Watch a half-dead sea urchin get menaced by a hungry crab—and live to tell the tale | Science
Echinoderms are survivors. Many of the marine invertebrates—akin to starfish and brittle stars—can regrow misplaced limbs, and a few will even shed an arm or two to escape a predator. Their spiky sea urchin cousins are identified to substitute misplaced spines. Now, seafloor pictures taken off the coast of Norway have revealed a new high-water mark for the tenacious sea urchin: Despite having a gaping gap the place its anus and sexual organs used to be, one severely injured Strongylocentrotus stored transferring for at the very least 43 hours and 20 minutes, at one level even dodging an assault from a hungry crab (above).
The purpose the powerful little critter survived its fatal-looking wound, scientists say, is as a result of sea urchins don’t have any actual mind. Instead, they’ve a decentralized nervous system, one which largely survived in our protagonist’s damage. The workforce isn’t certain what induced the harm—which tore off half of the urchin’s higher shell, exposing its jaw and intestines—however they believe it was a predatory fish or a crustacean, they write in Polar Biology. Alternatively, they grimly concede, “It might have been us scientists who caused the injury by accident when deploying and documenting the lander platform.”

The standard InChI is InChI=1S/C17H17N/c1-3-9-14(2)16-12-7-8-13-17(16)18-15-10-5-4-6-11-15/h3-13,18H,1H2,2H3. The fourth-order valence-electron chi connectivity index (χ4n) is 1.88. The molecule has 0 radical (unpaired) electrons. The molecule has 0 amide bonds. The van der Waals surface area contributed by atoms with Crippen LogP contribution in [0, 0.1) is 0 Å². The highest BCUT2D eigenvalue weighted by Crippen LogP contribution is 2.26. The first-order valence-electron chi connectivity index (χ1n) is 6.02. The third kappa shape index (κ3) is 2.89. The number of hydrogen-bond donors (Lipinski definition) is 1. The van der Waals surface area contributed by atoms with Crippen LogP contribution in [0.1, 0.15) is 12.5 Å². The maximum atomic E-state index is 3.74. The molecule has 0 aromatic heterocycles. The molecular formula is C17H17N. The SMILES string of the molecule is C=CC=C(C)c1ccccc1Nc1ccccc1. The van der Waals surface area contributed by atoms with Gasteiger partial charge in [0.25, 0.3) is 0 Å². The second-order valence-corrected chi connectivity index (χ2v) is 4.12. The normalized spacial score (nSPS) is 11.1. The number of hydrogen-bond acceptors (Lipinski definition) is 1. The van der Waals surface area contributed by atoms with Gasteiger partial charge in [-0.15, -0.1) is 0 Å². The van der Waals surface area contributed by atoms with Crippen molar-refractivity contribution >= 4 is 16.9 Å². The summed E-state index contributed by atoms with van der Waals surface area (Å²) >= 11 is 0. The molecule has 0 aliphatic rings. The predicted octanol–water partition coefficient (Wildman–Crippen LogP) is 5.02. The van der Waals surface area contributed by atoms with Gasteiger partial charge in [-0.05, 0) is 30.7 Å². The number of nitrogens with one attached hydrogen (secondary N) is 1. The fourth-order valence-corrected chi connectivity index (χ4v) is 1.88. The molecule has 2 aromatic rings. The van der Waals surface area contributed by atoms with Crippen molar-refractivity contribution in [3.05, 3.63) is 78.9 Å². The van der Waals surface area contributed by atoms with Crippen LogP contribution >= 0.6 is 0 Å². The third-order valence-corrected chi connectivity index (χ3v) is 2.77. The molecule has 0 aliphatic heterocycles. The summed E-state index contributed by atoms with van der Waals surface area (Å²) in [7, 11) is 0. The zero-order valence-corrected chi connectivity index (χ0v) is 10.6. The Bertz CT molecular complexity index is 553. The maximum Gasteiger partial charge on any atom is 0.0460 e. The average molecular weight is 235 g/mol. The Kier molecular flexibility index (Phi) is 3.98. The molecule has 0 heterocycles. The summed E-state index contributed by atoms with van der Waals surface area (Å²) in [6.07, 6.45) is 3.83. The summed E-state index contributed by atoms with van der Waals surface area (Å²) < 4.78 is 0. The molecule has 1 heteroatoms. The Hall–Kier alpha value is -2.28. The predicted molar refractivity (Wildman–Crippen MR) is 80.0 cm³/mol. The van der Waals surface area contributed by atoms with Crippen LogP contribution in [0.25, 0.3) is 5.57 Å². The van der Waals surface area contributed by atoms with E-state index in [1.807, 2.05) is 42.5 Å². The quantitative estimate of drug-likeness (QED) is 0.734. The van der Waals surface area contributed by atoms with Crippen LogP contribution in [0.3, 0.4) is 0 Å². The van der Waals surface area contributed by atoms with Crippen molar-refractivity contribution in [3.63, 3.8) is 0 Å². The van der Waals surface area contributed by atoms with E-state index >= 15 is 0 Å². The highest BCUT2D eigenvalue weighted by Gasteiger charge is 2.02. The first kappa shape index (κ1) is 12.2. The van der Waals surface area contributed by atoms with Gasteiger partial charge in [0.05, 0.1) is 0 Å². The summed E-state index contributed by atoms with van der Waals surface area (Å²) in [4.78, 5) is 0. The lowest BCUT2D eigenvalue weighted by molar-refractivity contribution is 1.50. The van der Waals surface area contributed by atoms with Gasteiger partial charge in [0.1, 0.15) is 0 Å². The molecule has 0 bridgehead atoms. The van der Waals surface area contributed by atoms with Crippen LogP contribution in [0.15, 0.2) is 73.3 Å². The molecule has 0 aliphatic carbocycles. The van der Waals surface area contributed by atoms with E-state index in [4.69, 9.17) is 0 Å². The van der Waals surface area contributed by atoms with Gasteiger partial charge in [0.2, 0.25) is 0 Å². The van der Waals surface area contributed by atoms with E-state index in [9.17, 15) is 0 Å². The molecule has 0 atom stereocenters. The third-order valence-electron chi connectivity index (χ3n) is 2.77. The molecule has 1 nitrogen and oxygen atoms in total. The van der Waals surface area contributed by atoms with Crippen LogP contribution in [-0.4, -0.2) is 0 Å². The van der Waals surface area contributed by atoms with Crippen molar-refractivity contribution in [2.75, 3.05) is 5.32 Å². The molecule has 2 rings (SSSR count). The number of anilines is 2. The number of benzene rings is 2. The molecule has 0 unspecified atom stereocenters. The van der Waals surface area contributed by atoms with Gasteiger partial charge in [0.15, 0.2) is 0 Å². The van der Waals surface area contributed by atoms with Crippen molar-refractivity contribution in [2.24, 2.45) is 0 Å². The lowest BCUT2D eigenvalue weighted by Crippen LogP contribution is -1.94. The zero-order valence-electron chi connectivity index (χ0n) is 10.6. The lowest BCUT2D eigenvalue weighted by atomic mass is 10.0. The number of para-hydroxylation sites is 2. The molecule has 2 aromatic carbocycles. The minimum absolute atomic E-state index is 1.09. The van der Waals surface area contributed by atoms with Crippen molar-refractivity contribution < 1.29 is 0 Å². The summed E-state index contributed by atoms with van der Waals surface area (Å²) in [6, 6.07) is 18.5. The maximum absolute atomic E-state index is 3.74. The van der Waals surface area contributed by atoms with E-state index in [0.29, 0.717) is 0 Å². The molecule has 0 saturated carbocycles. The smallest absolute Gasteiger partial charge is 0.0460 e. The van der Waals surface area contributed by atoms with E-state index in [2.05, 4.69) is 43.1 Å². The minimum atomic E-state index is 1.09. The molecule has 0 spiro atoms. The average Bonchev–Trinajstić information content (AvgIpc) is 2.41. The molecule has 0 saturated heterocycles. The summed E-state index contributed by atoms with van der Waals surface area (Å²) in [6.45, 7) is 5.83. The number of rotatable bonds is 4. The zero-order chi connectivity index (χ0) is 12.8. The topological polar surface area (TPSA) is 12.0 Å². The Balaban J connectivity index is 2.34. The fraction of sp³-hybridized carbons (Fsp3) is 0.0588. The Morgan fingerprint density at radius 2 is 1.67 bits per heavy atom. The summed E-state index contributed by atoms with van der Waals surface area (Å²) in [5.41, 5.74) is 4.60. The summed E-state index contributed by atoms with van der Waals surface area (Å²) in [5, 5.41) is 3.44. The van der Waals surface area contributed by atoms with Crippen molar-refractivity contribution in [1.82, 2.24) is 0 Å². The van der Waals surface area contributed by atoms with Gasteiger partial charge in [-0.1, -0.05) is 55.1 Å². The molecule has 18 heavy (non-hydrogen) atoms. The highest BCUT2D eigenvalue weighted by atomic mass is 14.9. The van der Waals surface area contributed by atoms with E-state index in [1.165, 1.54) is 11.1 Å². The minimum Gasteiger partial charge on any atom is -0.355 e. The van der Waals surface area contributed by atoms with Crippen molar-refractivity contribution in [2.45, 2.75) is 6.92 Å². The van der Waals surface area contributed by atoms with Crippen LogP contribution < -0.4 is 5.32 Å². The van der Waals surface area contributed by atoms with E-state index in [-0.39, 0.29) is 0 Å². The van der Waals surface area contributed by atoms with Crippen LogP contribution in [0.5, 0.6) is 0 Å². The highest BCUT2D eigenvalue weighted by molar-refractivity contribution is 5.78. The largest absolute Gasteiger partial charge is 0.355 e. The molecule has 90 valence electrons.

Also unclear is whether or not the sea urchin survived after the lander stopped recording. Because the stays of many current and fossil urchins appear to have healed sizable fractures, the researchers say their topic doubtless lived lengthy sufficient to start to regenerate. After all, what doesn’t kill you makes you Strongylocentrotus. Ahem, stronger.